Eric Kluitenberg
DEAF_00 - Digital Dive Workshop Online Archives (2000)
Тематика: Медиа-сообщества
Язык оригинала: английский

The DEAF_00 Digital Dive workshop on online archives produced a productive discussion about the state of affairs in the area of on-line databases, and how these can be applied and developed within a cultural context. As the discussion clearly shows, a lot of people expect an important part of future uses of the Internet will revolve around or be supported by database driven on-line media.

Christian Hubler and Alexander Tuchacek of Knowbotic Research had introduced their prototype for an evolving on-line database system based on the Flusser Archive, recently donated to the Academy of Media Arts in Cologne.
One of the main issues they are concerned with in the creation of this system, which is still in a relatively early developmental phase, is the potential of on-line databases to challenge the unified perspective on a database set. Instead the on-line version of the Flusser archive should allow for multiple viewpoints ("poly-perspectivity") on the same set of data, multiple selections of information from that data set, and novel user contributions to this set.

This is an ambitious program if the on-line archive is not to succumb to arbitrariness. The solution to prevent this problem is a rather surprising one. Instead of choosing a very complex and elaborate technical architecture, Hubler and Tuchacek propose to work with a social model, by creating an "invitation-network". The idea is that researchers and other professionally involved users of the database create decentrally stored
subsets of the data-set that act as local branches of a logical tree in the overall system. Once invited to the network these users can in turn invite other people to join and thus create new sub-branches within their own
branch in the overall system.

The crux of this approach is the social factor, which has to ensure that only people with a real and viable interest in the subject matter are invited to contribute to the architecture and content of the overall system. This approach would allow for a relatively simple technical architecture, which is open to new users / contributors and addition of new materials, while the dedication of the participants should prevent >meaningless extensions of the system. Furthermore, the local sub-branching structure will allow for outside users to recognise the origin of certain local additions to the overall system and data-set. Each local branch then represents a local or personal viewpoint on the archive and its data set.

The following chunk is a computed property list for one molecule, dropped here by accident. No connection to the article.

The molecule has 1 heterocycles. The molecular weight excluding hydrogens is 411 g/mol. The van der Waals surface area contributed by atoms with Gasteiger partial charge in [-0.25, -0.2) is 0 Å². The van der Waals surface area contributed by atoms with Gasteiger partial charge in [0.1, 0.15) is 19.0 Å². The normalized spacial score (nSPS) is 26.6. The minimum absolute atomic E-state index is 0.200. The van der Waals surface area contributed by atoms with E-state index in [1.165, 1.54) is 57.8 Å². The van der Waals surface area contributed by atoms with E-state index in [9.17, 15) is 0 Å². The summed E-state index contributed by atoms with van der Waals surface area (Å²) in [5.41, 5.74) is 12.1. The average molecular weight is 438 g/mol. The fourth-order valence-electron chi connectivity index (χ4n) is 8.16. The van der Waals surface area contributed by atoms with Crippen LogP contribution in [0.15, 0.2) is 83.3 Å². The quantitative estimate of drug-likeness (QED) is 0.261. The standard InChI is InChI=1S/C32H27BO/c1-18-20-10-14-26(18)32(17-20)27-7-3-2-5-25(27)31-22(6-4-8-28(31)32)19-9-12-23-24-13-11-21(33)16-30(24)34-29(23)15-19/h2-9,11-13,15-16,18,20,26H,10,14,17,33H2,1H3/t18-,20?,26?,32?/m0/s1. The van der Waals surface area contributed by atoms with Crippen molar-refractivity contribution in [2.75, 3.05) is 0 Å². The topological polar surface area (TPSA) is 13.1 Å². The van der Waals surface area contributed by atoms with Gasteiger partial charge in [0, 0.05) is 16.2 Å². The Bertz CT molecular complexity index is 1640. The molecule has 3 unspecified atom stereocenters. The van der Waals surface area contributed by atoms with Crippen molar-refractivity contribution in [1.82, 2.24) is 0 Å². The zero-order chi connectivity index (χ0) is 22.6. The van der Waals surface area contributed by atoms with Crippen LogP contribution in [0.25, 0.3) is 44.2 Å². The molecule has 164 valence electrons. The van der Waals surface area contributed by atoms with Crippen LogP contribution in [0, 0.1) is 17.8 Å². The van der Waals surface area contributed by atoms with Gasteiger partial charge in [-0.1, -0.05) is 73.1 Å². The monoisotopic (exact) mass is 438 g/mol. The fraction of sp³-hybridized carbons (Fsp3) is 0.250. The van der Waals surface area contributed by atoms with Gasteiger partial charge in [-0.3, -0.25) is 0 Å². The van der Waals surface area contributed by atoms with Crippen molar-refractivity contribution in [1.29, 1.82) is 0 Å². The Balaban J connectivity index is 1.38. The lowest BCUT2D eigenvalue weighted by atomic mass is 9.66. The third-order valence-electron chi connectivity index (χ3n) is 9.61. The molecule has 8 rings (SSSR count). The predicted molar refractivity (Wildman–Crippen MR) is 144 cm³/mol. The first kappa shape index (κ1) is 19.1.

The notion of seeing database practice primarily as a social practice is even stronger in the example of Orang Orang, the on-line database for real-audio music and sound art works, and its related systems the Open Video Archive (OVA) and the Open Meta Archive. All these systems have been developed by Thomax Kaullman, who was formerly involved with the creation of the community network Internationale Stadt Berlin and the net.radio group Radio Internationale Stadt, also in Berlin.

In the case of Orang Orang the database is contributed to and maintained by a large group of users (app. 200), who are part of a rather closely knit community of musicians, sound artists, DJs, organisers, experimental radio makers. The database resides on several servers simultaneously that automatically update each other via the smtp-protocoll (e-mail).

The system relies entirely on a local constituency, both in terms of the involvement of this local constituency to create and maintain the database, but also to validate the objects contained within it. During the discussion it was asserted that many organisations and initiatives active in the field of connective networks now discover that a dedicated user base is an invaluable resource.

In the case of "everything.com", mentioned by Paul Perry, an on-line archive of *everything* is created. The users of the archive rate the individual contributions, so it is easy to see which entries are particularly popular or unpopular. A similar example of a user rating system are the reviews of books contributed by individual users at amazon.com.

Important to note here is also that Orang Orang is not a dead-archive, or an archive of dead art objects. Instead it is created and continuously extended by a very alive community of (sound-)artists who use the database as a tool for living culture, and contemporary cultural production, rather than an archive for preserving cultural heritage. The social dynamic of how the Orang Orang system is used sharply distinguishes itself from the system mainly in view at the large scale multimedia access cultural heritage programs that the EU promotes, such as the within the MEDICI framework.

An important recurring question for everyone involved with on-line archives, and especially the archiving of on-line materials, or indeed on-line art works, is that of changing technical standards. The rightful lamentations of computer users and new media arts that they feel they have become slaves of updating already testifies to this. In the on-line world this problem is even more severe.